Our route: Vilnius – Trakai – Neries Regional Park – Lithuania Folk Museum – Kaunas – Krekenva Regional Park – Hill of Crosses – Palanga – Klaipeda – Curonian spit – Birstonas – Zuvinto Nature Reserve
We had our second set of visitors (Graham’s dad and step mum) join us for the first half of Lithuania, which was lovely. And this meant we had a relaxing 2 days and 2 nights in Vilnius rather than our normal rush around a city in one day. Vilnius has everything – an old town with narrow cobbled streets, a new town that doesn’t look new and is filled with cafes and shops, so many incredibly elaborate churches, an independent arty district, lots of museums and history, a nice river and some lovely parks. I would have quite happily spent a third day there, which for me to say about a city means it must be good.
Apart from the usual wandering around taking far too many photos we visited the Dukes Palace which was incredibly good value for money; enough to keep you busy for a day for around £2. We also visited the very sobering Museum of Occupation. It’s hard to believe that Lithuania along with the other Baltic countries only had their independence back in 1991, that’s after I was born! In the Cathedral square there is a very small plaque which marks the spot where, in 1989, around 2 million people formed a human chain holding hands across Lithuania, Latvia and Estonia in a peaceful demonstration showing huge support for independence.
It’s the second biggest city in Lithuania. The most well-known building in the city is the castle, which has all your standard castle fun; gallows, armour, good tower and people fencing. Across the city there’s plenty of churches and town squares, a very long pedestrianised shopping and café street, lots of great street art and a lovely lake with lots of beaches and water sports. We also had the best bagel of our lives (all the humous) from Holy donut – it’s a chain around Lithuania – I highly recommend it (they do vegan donuts too).
We visited Christ Resurrection Church, which is an enormous modern church standing out on the skyline and has good views of the city. The idea of the church was born after Lithuanian’s initial independence in 1918 to thank god for their freedom. The donations were largely made by the public. Unfortunately during occupation, the church was badly damaged. When Lithuania finally gained independence again in 1991 work began to restore the church and it eventually opened in 2010.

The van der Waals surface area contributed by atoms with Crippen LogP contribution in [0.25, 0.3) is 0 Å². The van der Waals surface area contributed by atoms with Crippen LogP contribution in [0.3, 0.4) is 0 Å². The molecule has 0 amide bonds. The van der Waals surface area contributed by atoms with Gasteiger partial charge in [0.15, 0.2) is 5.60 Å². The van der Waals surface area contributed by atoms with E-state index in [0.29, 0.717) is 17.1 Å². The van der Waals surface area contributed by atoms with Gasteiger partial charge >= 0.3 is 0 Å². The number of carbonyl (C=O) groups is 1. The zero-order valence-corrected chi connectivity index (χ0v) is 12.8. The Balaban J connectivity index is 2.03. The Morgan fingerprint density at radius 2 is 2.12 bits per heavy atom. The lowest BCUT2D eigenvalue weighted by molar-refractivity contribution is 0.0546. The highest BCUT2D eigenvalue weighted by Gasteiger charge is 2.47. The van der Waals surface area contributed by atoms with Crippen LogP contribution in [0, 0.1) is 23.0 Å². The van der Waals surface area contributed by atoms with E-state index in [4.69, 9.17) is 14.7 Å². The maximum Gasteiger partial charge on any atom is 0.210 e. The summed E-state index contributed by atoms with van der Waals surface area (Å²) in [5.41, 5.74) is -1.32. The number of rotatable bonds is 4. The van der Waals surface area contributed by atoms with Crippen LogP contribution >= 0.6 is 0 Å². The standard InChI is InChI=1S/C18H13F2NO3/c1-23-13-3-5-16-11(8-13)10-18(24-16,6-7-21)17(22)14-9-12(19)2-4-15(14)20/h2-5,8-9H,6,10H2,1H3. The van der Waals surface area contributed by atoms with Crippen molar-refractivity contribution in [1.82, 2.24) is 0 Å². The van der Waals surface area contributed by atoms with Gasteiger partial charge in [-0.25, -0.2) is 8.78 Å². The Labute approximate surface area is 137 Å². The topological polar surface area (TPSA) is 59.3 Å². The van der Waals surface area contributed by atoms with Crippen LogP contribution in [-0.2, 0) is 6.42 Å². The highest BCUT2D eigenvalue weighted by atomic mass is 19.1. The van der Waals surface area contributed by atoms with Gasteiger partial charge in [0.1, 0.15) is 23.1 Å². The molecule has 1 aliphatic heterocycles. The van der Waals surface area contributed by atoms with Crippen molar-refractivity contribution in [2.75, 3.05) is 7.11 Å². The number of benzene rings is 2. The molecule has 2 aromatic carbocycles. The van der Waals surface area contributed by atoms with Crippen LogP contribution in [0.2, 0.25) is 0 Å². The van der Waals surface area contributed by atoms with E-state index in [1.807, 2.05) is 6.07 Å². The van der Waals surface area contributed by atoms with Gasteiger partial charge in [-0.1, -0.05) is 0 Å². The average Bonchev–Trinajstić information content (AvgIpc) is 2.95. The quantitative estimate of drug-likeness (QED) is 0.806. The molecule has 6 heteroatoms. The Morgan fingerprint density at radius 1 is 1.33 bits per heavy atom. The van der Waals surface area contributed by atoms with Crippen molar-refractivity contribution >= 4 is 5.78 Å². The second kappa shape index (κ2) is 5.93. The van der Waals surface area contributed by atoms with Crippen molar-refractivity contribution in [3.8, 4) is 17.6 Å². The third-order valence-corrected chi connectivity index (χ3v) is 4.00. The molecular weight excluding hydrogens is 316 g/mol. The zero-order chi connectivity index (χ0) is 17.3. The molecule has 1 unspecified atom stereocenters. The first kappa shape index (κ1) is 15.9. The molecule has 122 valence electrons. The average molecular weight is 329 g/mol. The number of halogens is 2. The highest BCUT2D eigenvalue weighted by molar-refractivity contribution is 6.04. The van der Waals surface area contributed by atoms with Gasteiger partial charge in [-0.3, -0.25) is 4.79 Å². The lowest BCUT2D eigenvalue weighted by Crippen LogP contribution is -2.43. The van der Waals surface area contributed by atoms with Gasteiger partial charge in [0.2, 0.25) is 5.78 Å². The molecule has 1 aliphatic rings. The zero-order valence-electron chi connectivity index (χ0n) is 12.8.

Hill of Crosses
Does what the name suggest, but more of a small mound. Although there have been numerous attempts to destroy the monument through the many historical occupations, pilgrims have been putting crosses here since the 1800s. There is now an estimated 100,000 plus crosses. This number grows everyday as tourist buy their wooden crosses from the souvenir stands and squeeze them in somehow. No one really knows why this trend started but it is now a place known as a symbol of endurance of the Catholic religion through its rather rocky Lithuanian history. Currently around 70% of the population are Catholics.
The Magaluf of Lithuania. A lovely beach that’s sometimes too rough to swim in, backed by lots of hotels and strip of tackiness…. all the tackiness – arcades, 9D (how is that possible) cinemas, candy floss, trampolines in restaurants and entertainers “signing” in restaurants (basically doing karaoke but badly). However, everyone was having lots of fun! And unlike Magaluf there were less teenagers vomiting in the street.
10 minutes up the road, however, and you’re on a lovely stretch of beach backed by pine forests and just a few walkers for company.
Huge spit, that I would say geographically speaking is more of a bar that has had some holes punched in for maintaining human access to the sea. Anywayyyy. A huge ‘spit’ that connects Lithuania to Kaliningrad and Poland. Its largely a very strict nature reserve consisting of sand dunes, beaches, pine forest and a couple of resort towns in between. It was very expensive to go! €28 for a 500 meter return ferry crossing!! €30 access to the island (totally unaware we had to pay it, but it would have been pointless ferry journey if we had turned around without paying. And ‘technically’ you were only allowed to camp in the one official payed campsite. We decided to stay for 2 days to get our monies worth. On the first day we went to see ‘Witches Hill’ – a nice forest walk with loads of wooden sculptures mainly of witches and devils. Spent the rest of the day cycling, which is THE activity of choice on the spit; it is very well set up with lots of nice cycling paths. Second day, after another cycle, we spent relaxing on the beach. It was our last day by the sea for a couple of months (hopefully we won’t go insane without our salty friend).
Zuvinto Biosphere Reserve
Our Lithuania trip ended very peacefully at Zuvinto. A huge shallow lake amazing for bird watching, with a vast expanse of reeds surrounded by forests and fields. Summer is not the best bird watching season but there were still huge amounts of cranes, geese, ducks, egrets, swallows and starlings. I would definitely recommend it. I was very impressed, and it made me miss Cley. (I wish I could share videos here, as photos don’t do it justice, but I don’t have a fancy enough word press account to do that)
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